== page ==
Learn Swedish, be proactive and don’t give up. These were some of the main advice presented to internationals looking for work in West Sweden during the seminar ‘Create your career path’, held at the West Sweden Chamber of Commerce on Monday.

The importance of learning Swedish came up time and again during the seminar. Even though most Swedes speak English, Swedish language skills are essential for many jobs. Also, keep trying. Be prepared to work hard to find employment; research the market and contact companies even if they haven’t advertised available positions. And network, not only with other internationals but with Swedes as well.

But it isn’t easy. Feelings of hopelessness and frustration may not be far off when yet another job application has been rejected, or worse, not even recognized with an answer. A member in the audience, who has an MBA and degrees from two of the highest ranked universities in the world, said head hunters she had met didn’t even understand her qualifications.

“Sweden is an open society in some ways and in others not. And that is something we need to work with,” said Ingrid Pousard, project manager at the Chamber and moderator of the event.

A representative from one of the staffing agencies in the audience said that foreign experience and qualifications do matter. But they have to been shown to the right people. This seems to be one of the main challenges.

Major companies such as Gothenburg-based Volvo, search worldwide for the right talents. Almost 25 per cent of the companies in West Sweden are foreign-owned. But there seems to be a wide gap between the professionals looking for work and the companies hiring. Why can’t they find each other?

Ingrid Pousard referred to the problem as a mismatch. People are looking for work, at the same time as the companies complain they can’t find the right skills.

“We have to make it easier for people with an international background to find work here,” she said.

“You are needed; we just need to find the ways.”

More and more employers realize the value of the perspectives, insights and networks foreign born employees bring to an organisation. This is also something job hunters should try to sell in their applications.

Vanessa, a British expat who has spent ten years in Sweden, offered some practical advice:

“One of the first things I did when I arrived, because everyone was telling me I need to speak Swedish, was that I went to the British Consulate and asked for a list of all the companies working directly with England. And then I went and contacted the French Consulate because I speak French and Spanish, and I asked the same thing. I basically got a list of the companies working directly with countries in the languages that I have.”

Another audience member said Business Region Göteborg now has a list of all companies in the region that are foreign owned.

An additional tip from Vanessa was to work as a consultant, as a way of being able to take on short term contracts.

American expat Nicole Joël Roswall has spent a total of five years in Sweden and works for two language providers in Gothenburg.

“How ready are we to step out of our comfort zone?” was her opening question to the audience.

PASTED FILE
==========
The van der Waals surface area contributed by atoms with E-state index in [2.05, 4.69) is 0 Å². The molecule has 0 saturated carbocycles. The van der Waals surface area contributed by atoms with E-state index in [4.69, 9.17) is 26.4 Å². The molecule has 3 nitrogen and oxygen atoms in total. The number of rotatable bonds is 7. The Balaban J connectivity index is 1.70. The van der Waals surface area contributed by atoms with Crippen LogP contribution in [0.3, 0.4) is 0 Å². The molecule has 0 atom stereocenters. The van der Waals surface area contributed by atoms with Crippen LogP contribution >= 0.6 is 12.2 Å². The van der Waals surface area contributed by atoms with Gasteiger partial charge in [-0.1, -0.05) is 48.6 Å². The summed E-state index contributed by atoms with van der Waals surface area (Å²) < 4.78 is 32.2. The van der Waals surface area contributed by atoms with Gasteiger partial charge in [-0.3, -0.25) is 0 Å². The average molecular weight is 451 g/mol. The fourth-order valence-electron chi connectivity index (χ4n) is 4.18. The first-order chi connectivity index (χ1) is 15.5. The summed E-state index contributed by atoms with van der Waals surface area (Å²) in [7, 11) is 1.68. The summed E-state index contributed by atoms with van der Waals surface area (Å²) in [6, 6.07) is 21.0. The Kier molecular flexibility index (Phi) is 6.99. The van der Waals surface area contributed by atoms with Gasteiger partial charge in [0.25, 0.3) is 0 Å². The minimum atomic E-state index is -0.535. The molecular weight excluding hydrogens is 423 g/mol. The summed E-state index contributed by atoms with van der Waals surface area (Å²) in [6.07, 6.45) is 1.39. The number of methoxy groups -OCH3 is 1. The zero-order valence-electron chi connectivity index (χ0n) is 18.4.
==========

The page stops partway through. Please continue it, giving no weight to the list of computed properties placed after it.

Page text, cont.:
She gave an inspiring speech into the main challenges for international job seekers – and the steps to overcome them.

She boiled it down to five main points:

1. Learn the language. You don’t have to be perfect at Swedish, but if you don’t know Swedish you risk missing out on the nuances in the conversation.

2. Don’t be afraid to reinvent yourself. Don’t be too proud or too afraid. Consider everything in order to get a foot in on the labour market. It’s a humbling experience.

3. Tap into the education system – the universities or courses at the different education providers. It’s a great way to network.

4. Do the “Swedish thing”. Quack like a frog dancing around the Midsummer Pole. Embrace nature, “Tell a Swede where you can find the best mushrooms, and you have a friend for life”. Becoming part of the Swedish society helps you overlap the professional and social aspects, which could be essential for getting a foot in somewhere.

5. Please, be careful with stereotyping and negativity.

“It’s easy to stick within the international community. It’s not easy, but just jump in. Sweden is after all one of the top five to ten places to live in… so at least we are on the right track!,” said Nicole.

Instead of searching for work, you could turn it around – create your own job. Merlind Hinz and Katarina Ingenlath are doing just this. Their new site, The M Society, will be launched in December. The M Society is a platform targeting mums and dads in Gothenburg. It gathers activities and products for parents all in one place.

“If you have an idea, just go for it. It doesn’t matter what it is, just go for it,” said Merlind.

Think about if there’s something you can do better, if there is something from your home country that Sweden is lacking.

But be prepared, she warned: everything is harder and takes longer than you may expect. Forget trying to get anything done during the Swedish summer holiday season, and brace up for the mountains of paperwork you need to get through.

However, and most importantly, don’t despair. There is help out there. Merlind especially mentioned the support system for start-up businesses from Swedish authorities, such as Almi, Framtidens Företag and the Public Employment Office (Arbetsförmedlingen). She also marvelled at the support from people around her.

“Include people in your plans; you get so many positive things in return.”

Employment agencies: